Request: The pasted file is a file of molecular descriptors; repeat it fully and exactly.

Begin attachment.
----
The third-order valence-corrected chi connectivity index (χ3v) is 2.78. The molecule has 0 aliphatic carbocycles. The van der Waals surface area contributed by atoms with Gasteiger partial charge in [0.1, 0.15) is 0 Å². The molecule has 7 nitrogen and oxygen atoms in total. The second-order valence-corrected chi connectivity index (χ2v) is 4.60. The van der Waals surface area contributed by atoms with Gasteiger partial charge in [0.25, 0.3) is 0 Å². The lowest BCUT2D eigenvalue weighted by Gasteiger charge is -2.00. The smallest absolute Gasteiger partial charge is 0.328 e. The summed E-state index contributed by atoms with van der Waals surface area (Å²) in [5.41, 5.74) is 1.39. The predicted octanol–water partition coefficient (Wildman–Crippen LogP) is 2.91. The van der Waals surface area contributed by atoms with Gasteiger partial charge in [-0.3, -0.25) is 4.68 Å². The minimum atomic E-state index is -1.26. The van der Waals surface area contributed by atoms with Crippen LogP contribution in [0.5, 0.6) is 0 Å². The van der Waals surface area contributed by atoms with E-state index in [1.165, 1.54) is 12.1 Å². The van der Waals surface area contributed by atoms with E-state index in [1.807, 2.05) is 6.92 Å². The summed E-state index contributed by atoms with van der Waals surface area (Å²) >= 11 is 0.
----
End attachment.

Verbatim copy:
The third-order valence-corrected chi connectivity index (χ3v) is 2.78. The molecule has 0 aliphatic carbocycles. The van der Waals surface area contributed by atoms with Gasteiger partial charge in [0.1, 0.15) is 0 Å². The molecule has 7 nitrogen and oxygen atoms in total. The second-order valence-corrected chi connectivity index (χ2v) is 4.60. The van der Waals surface area contributed by atoms with Gasteiger partial charge in [0.25, 0.3) is 0 Å². The lowest BCUT2D eigenvalue weighted by Gasteiger charge is -2.00. The smallest absolute Gasteiger partial charge is 0.328 e. The summed E-state index contributed by atoms with van der Waals surface area (Å²) in [5.41, 5.74) is 1.39. The predicted octanol–water partition coefficient (Wildman–Crippen LogP) is 2.91. The van der Waals surface area contributed by atoms with Gasteiger partial charge in [-0.3, -0.25) is 4.68 Å². The minimum atomic E-state index is -1.26. The van der Waals surface area contributed by atoms with Crippen LogP contribution in [0.5, 0.6) is 0 Å². The van der Waals surface area contributed by atoms with E-state index in [1.165, 1.54) is 12.1 Å². The van der Waals surface area contributed by atoms with E-state index in [1.807, 2.05) is 6.92 Å². The summed E-state index contributed by atoms with van der Waals surface area (Å²) >= 11 is 0.